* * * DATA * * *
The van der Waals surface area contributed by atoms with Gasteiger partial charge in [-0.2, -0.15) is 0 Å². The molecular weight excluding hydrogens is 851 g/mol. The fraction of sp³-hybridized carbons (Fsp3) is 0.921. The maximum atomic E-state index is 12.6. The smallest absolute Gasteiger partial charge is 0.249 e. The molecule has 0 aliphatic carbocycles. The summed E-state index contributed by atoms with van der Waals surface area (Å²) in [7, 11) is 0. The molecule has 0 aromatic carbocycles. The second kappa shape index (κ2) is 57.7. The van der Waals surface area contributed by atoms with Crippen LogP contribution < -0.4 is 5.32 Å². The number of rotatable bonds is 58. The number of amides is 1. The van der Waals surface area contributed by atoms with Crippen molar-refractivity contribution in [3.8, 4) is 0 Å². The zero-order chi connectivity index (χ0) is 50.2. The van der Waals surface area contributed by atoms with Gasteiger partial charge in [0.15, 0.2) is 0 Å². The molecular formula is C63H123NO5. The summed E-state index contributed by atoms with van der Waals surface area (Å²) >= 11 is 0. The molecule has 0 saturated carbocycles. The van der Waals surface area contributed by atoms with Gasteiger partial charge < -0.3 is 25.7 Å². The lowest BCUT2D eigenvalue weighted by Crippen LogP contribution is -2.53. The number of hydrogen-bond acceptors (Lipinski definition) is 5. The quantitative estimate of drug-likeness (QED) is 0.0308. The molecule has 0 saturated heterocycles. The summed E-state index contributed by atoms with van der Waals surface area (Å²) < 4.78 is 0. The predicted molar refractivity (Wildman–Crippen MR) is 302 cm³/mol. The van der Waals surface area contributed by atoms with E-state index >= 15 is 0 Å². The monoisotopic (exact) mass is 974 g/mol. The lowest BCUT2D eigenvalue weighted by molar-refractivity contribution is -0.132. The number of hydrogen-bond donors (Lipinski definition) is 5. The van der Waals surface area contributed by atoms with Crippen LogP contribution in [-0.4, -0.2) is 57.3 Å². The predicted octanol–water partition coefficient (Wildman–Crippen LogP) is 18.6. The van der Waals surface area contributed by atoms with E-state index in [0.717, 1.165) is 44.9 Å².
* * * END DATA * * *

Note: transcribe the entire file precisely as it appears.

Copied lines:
The van der Waals surface area contributed by atoms with Gasteiger partial charge in [-0.2, -0.15) is 0 Å². The molecular weight excluding hydrogens is 851 g/mol. The fraction of sp³-hybridized carbons (Fsp3) is 0.921. The maximum atomic E-state index is 12.6. The smallest absolute Gasteiger partial charge is 0.249 e. The molecule has 0 aliphatic carbocycles. The summed E-state index contributed by atoms with van der Waals surface area (Å²) in [7, 11) is 0. The molecule has 0 aromatic carbocycles. The second kappa shape index (κ2) is 57.7. The van der Waals surface area contributed by atoms with Crippen LogP contribution < -0.4 is 5.32 Å². The number of rotatable bonds is 58. The number of amides is 1. The van der Waals surface area contributed by atoms with Crippen molar-refractivity contribution in [3.8, 4) is 0 Å². The zero-order chi connectivity index (χ0) is 50.2. The van der Waals surface area contributed by atoms with Gasteiger partial charge in [0.15, 0.2) is 0 Å². The molecular formula is C63H123NO5. The summed E-state index contributed by atoms with van der Waals surface area (Å²) >= 11 is 0. The molecule has 0 saturated carbocycles. The van der Waals surface area contributed by atoms with Gasteiger partial charge < -0.3 is 25.7 Å². The lowest BCUT2D eigenvalue weighted by Crippen LogP contribution is -2.53. The number of hydrogen-bond acceptors (Lipinski definition) is 5. The quantitative estimate of drug-likeness (QED) is 0.0308. The molecule has 0 saturated heterocycles. The summed E-state index contributed by atoms with van der Waals surface area (Å²) < 4.78 is 0. The predicted molar refractivity (Wildman–Crippen MR) is 302 cm³/mol. The van der Waals surface area contributed by atoms with E-state index >= 15 is 0 Å². The monoisotopic (exact) mass is 974 g/mol. The lowest BCUT2D eigenvalue weighted by molar-refractivity contribution is -0.132. The number of hydrogen-bond donors (Lipinski definition) is 5. The van der Waals surface area contributed by atoms with Crippen LogP contribution in [-0.4, -0.2) is 57.3 Å². The predicted octanol–water partition coefficient (Wildman–Crippen LogP) is 18.6. The van der Waals surface area contributed by atoms with E-state index in [0.717, 1.165) is 44.9 Å².